Wilder vs Fury II - What an ass-kicking. First of all, who in their right mind would pay for that fight? $80 bucks? Boxing is such a mess. It's totally decentralized, I have no point of reference for anything going on, and I have no emotional connection to these fighters. Boxing is like a fun, crazy uncle that shows up to family outings sometimes. They might as well stream these things live on World Star Hip Hop.

I'll leave the boxing analysis to someone else, because I don't want Joe Rogan to yell at me, but any schmuck could tell that Wilder had no legs past round 2. It was a throttling from top to bottom, and the most fascinating part was wondering just how much stomach Fury was hiding under those shorts. I'm not going to make a joke about how Fury gives hope to all fat guys, because most fat guys are just fat and have office jobs and mediocre lives. Fury is fat and a millionaire and could knock any of us the f*** out.

Suns - Well, the Suns scrapped for another victory Saturday night against the Bulls. The thing about this team is that the tiny, little victories diehard fans feel good about after wins like this one don't mean anything in the grand scheme of the NBA, or in the grand scheme of Phoenix sports fans. The Western Conference is still wholly more talented than Phoenix. The only teams that sit behind them in the standings are Minnesota, who just traded for another star in D'Angelo Russell, and Golden State, who will be an instant title contender when Steph and Klay return to start next season. @Number1Valleyboy on Twitter may get excited about DeAndre Ayton's offensive rebounding, but most Phoenicians aren't buying what Monty Williams and James Jones are selling, and the TV ratings over the last few years bear that out. The Suns continue to push "winning the hard way" in a league that rewards working smarter, not harder (acquiring great players).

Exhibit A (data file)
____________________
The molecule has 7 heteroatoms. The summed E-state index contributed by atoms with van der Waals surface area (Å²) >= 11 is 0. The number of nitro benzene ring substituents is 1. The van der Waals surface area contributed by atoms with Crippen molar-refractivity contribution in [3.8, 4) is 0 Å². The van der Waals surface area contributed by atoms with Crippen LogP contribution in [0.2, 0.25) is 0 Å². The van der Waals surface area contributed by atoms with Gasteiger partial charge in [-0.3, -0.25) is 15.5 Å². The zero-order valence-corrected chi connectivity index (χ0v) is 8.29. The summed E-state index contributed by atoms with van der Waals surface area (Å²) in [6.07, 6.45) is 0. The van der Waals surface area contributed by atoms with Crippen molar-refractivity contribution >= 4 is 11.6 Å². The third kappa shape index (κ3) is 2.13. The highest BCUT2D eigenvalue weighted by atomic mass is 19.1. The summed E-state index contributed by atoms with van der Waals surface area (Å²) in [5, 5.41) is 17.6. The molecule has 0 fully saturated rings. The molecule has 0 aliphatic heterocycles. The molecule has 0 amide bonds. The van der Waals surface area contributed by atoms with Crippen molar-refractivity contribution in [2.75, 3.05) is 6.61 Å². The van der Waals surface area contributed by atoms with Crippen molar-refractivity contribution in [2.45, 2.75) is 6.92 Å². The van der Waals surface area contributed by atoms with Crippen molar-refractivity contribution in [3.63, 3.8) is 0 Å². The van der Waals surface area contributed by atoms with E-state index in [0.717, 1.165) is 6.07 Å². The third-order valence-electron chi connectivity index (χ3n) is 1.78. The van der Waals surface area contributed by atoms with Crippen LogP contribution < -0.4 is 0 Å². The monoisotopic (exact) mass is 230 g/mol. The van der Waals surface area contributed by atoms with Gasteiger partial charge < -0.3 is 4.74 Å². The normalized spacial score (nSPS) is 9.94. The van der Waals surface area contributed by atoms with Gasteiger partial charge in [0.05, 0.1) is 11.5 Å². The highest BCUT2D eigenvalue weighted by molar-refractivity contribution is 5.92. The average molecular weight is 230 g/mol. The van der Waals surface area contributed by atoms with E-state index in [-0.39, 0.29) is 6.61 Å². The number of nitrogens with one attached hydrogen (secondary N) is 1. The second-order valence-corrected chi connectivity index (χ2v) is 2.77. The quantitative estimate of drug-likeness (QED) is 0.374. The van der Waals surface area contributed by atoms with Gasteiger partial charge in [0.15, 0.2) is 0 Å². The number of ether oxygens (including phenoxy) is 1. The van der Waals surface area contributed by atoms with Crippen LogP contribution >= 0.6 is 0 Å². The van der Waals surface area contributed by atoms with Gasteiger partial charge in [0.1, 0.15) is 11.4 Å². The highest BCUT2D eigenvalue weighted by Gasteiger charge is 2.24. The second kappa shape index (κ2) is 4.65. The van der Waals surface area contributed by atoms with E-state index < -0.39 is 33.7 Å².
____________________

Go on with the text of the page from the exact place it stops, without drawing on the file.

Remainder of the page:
Local restaurant you need to try - This will be a weekly staple, because I am a restaurant snob. Not like, "this foie gras is a little undercooked." More like, I worked in restaurants for a long time, I appreciate when places do it right, and I know the difference between a rinky dink operation, and a well-thought-out concept from ownership that knows what they're doing. This week I'm recommending you try FEZ. It's located at 105 W Portland St, and its flavors will not disappoint. Now, the ambiance and menu construction leave something to be desired, because the place doesn't feel like it's going to be delicious when you take your seat. But most important is flavor, and FEZ delivers. I recommend the Balsamic Bleu Burger, featuring bleu cheese, spinach, red onion, aioli & balsamic glaze. If you're getting fries with your burger, ask for a side of the garlic aioli. Voilà. If you're afraid of big, bold flavors that take risks, go to Denny's.

A podcast you should be listening to - Well, mine of course. When you're done, though, I recommend Exponent with Ben Thompson and James Allworth. It's a podcast about Tech and Society, hosted by two guys that are more brilliant than most of us will ever be. But they're not pretentious about it. They have a total grasp on where tech is taking all of us (no matter who you are, you're along for the ride), and they articulate it in a way that a dummy like me can understand.

A book recommendation - The Hundred-Year Marathon by Michael Pillsbury. Think we're still the most powerful country in the world? Think again. China has been working quietly on overtaking us for 100 years, and they've arguably made their pass. Michael Pillsbury, who's had various roles with the US government dealing directly with China, delivers an eye-opening illustration of the way China views itself, how they've viewed the United States, and what their geopolitical strategy is. This book will make you shake your head in disappointment at the NBA, which has chosen to overlook China's bullying economic tactics, in hopes of exploiting its population of over 1.3 billion people.

That's all for this weekend, folks.